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You guys. I officially have my dress, and I am so. excited.
I actually bought my dress in August of last year. I’d finally found a day that two of my besties were available, and had scheduled a few appointments at L.A.-area salons. My BAB strategy was to find a really gorgeous floor-length bridesmaids dress, and order it in ivory or Champagne. I had picked out a few amazing styles that looked almost identical to actual wedding dresses, but were averaging around $200 to $400 – sometimes a full $1k less than their bridal counterparts.
The first salon was supposed to carry a few of my favorite styles, but it turns out those “Find it in Stores” features are not at all accurate. They only had three dresses under $1k in the whole store! I did find a strong contender, but was excited to get to the next salon, who actually had the Watters bridesmaid dress I was thinking might be The One. It was completely on the opposite side of town, so after an hour’s drive in traffic, I was more than ready to get my dress on. Once I told the owner my budget, though, her welcoming attitude disappeared. She did let me try on two bridesmaid dresses, but refused to let me even touch anything else in the store, including the sash that she physically held around my waist. She tried to push onto me the ugliest dress I’ve EVER seen (a short-sleeved, heavily beaded mock turtleneck), saying it was going to be the only “real” dress within my budget. The whole appointment lasted no more than 15 minutes, and I had steam coming out of my ears. To add insult to injury, I hadn’t even liked the dress I’d been fantasizing about for weeks.
Seriously. Imagine this covered in beading and a full skirt. (Image via http://www.undershirtguy.com)
I knew I’d spend the rest of the day seething if I went home then. We passed a David’s Bridal on the way to the previous salon, so we stopped in to try a few more things on. I did NOT want to buy a dress at David’s; I’d bought my prom dress there and remembered how generic so many of their bridal options were, and no one wants to be generic on their wedding day. I knew they were one of the few places that would take a girl on a whim, though, and I needed to try on a few more gowns. I think the third dress in was the one that gave me tingles. It actually ticked off all but one of my requirements, and when the salesgirl told me that it was on clearance, I took it as a sign and bought it on the spot. Never say never!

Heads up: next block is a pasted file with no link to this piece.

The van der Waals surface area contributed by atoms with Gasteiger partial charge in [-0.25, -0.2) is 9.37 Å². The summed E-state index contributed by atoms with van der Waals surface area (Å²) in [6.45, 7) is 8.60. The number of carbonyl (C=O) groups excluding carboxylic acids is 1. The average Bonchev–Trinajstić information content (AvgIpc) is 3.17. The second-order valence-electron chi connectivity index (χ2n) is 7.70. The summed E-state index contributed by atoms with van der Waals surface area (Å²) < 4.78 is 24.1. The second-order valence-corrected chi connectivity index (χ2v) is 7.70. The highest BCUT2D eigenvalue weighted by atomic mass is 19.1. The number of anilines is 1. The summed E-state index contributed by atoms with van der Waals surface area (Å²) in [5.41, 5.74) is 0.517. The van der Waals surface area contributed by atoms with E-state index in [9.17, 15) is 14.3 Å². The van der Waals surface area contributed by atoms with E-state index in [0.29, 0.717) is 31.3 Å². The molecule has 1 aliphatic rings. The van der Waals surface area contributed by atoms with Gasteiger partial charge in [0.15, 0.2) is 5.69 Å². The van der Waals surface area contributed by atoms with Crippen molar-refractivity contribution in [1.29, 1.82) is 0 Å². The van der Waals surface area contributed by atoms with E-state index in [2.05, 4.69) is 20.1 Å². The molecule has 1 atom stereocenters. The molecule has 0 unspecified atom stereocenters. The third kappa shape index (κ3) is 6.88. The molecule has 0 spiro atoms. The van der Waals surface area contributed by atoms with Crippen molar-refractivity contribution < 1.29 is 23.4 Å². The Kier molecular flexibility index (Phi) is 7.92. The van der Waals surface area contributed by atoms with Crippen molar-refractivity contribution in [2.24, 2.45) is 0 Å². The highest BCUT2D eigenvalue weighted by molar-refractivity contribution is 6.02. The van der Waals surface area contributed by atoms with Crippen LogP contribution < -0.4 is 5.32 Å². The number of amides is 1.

For the next few weeks, I obsessively stared at pictures of myself in my dress. My non-refundable, final sale dress. I looked it up online and found that there were over 100 other brides who had reviewed it, over 100 other women who were going to be the same as me. Had I made a huge mistake, been blinded by a bargain? The more I looked around, though, I kept coming back to the details that drew me to the dress in the first place (so many tiny buttons!). I had to accept that I loved this darn dress, along with all the other women. The missing requirement though was straps, which I knew are a relatively easy addition to strapless dresses, and a way to make the dress even more “me.” After months of Photoshopping over my lunch breaks, harassing my beleaguered bridesmaids about “which strap design looks more vintage,” I revisited a dress I’d pinned ages ago, before I was even engaged. After a quick Photoshop mock-up, I decided my latest idea was going to be perfect, and took the dress and photo to my seamstress in late January.
I went in for my first official fitting this past Saturday. After weeks of anxiety about trusting my vision to someone else’s brain, I pulled my dress out of its bag and slipped into the straps. I turned to the mirror; it was not what I’d envisioned. My brain took a few moments to reconcile the idea with the reality, even as my best friend gasped in excitement. I’m being purposely vague about the changes I made to it in case my fiancé reads this, but I decided it turned out really, really great. Much more unique than I had even imagined. For only a few hundred dollars, I’ve basically got a custom dress that has all my ideal elements: straps, pretty skirt, all the tiny buttons, and best of all, individuality.
So fellow BABs, I think I’m hooked on tailoring now. I also brought in an ivory maxi dress that I hadn’t yet figured out how to wear, and am having it shortened to a midi for my rehearsal; the combined purchase + alterations cost is still half the cost of the J.Crew clearance dress I originally splurged on for the day before the big day. With just under three months left before the wedding, I can think of a lot of places to use that extra money!